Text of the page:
On the last day of school Maddison and I were invited by our school nurse to attend a VIP bus tour of Camp AzDa, the children's Diabetes camp provided by the ADA here in northern AZ. Thursday was finally the day of the tour! Maddison and I packed up our backpacks for the "luxury" bus trip (1.5hrs up north) and headed off to meet our school nurse at the local ADA chapter before boarding the bus for the long drive. The fun part is that Diabetes camp started last week, so we hoped to see a few of our local support group friends during the tour! And we sure did!
Our first hope was to see Nurse "Katie" who was Maddison's RN when she spent the first 3 days in the hospital after her diagnosis. Just like Maddison, Katie was diagnosed with Diabetes at age 6. We have been fortunate to see Katie several times since Maddison's diagnosis at the JDRF walks and such. Katie (now 20ish) is very active with JDRF and the ADA, and we know that she still goes to camp every year! Of course now Ms Katie is at camp as medical staff! How cool is that? Guess the first person we saw as we arrived at camp? Ms Katie!! YAY! That just made Maddison's day!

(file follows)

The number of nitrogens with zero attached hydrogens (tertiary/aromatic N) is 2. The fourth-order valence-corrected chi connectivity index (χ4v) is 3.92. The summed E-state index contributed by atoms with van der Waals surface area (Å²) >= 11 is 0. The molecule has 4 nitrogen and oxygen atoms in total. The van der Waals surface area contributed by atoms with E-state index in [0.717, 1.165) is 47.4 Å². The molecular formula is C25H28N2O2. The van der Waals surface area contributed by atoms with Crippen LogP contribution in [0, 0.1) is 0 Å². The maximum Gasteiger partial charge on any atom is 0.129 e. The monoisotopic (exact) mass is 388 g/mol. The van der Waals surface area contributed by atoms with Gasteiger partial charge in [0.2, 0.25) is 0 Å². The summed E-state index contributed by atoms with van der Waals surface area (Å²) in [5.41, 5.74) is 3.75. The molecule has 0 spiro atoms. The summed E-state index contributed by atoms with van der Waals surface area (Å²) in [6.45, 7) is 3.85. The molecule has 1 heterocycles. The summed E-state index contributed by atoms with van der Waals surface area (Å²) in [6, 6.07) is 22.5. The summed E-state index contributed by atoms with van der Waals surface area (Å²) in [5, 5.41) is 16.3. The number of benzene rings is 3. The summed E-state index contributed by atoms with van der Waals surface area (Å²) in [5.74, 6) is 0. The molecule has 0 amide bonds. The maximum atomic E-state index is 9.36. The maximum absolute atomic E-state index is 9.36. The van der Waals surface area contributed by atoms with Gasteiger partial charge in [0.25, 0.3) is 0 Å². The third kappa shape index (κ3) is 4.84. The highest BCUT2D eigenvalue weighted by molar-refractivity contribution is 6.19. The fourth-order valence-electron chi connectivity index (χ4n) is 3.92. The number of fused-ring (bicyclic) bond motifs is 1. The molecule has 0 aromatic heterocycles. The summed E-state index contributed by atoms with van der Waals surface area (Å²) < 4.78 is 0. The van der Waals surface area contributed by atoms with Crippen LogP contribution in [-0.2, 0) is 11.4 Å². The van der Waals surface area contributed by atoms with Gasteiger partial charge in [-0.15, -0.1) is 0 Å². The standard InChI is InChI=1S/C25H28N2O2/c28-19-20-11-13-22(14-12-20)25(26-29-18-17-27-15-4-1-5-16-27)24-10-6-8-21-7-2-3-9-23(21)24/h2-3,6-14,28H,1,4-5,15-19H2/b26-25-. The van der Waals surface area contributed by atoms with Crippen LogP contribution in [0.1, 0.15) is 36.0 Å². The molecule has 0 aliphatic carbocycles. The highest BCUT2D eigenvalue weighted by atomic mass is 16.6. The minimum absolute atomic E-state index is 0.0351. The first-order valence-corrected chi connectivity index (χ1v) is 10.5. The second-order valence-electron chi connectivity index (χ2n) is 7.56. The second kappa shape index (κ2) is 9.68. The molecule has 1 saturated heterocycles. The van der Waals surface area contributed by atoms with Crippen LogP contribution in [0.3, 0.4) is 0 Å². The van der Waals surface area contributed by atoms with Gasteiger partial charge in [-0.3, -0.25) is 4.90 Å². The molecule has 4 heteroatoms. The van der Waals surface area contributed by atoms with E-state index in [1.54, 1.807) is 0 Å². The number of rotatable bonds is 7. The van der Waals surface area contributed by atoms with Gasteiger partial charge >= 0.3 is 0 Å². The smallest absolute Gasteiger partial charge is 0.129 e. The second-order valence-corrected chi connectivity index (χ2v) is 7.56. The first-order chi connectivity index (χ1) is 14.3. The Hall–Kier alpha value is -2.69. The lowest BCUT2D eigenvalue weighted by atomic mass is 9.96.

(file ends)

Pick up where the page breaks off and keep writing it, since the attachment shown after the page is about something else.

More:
To this day I hold a very special place in my heart for nurse Katie. With Katie being our RN that first night in the hospital, I was able to talk to her and know she completely understood ALL of my concerns. That first night I was the "non-compliant" mom, but Katie understood why. The first RN on day shift refused to listen to my request to call the Endo when I disagreed on Maddison's first Lantus dose. So when Katie came in for the night shift (and I saw her insulin pump!) I explained to Katie how Maddison's blood sugar was 497 in the Peds office 8 hours prior, and that after being in the ER on JUST IV fluids for hours, Maddison's blood sugar had gone down to 82. No insulin given. Maddison's blood sugar went down after being re hydrated!! All on its own!! Katie understood my concern when the Endo ordered 3 units of Lantus as Maddison's first dose of insulin. Unlike the first RN of the day, Katie knew I wasn't being a crazy non-compliant mom. Katie validated my concern and agreed 3 units of Lantus may not be the best starting dose for Maddison. If Maddison was given those 3 units of Lantus that night I'm sure she would have had a seizure. After her dinner (no fast acting yet) Maddison was 493. Being entirely freaked out on this first night in the hospital, I slept in Maddison's hospital bed with my hand on her neck to feel her pulse. (a bit crazy I know) I was freaked out about the new possibility of Maddison having a low as she slept! By the time I finally dozed off, I jumped from bed as I felt Maddison's heart pounding. I fumbled for my meter, juice and the nurse call button. Maddison's blood sugar was 42. From 493 to 42....no fast acting, just 1 unit of Lantus as we requested. Thank you Nurse Katie for backing me up! Imagine if Maddison had 3 units of Lantus on board! After Maddie's low was corrected and she fell back to sleep, nurse Katie came back to check on ME. Katie knew 42 wasn't just a number to treat with juice. Because Katie KNOWS all about this crazy disease!!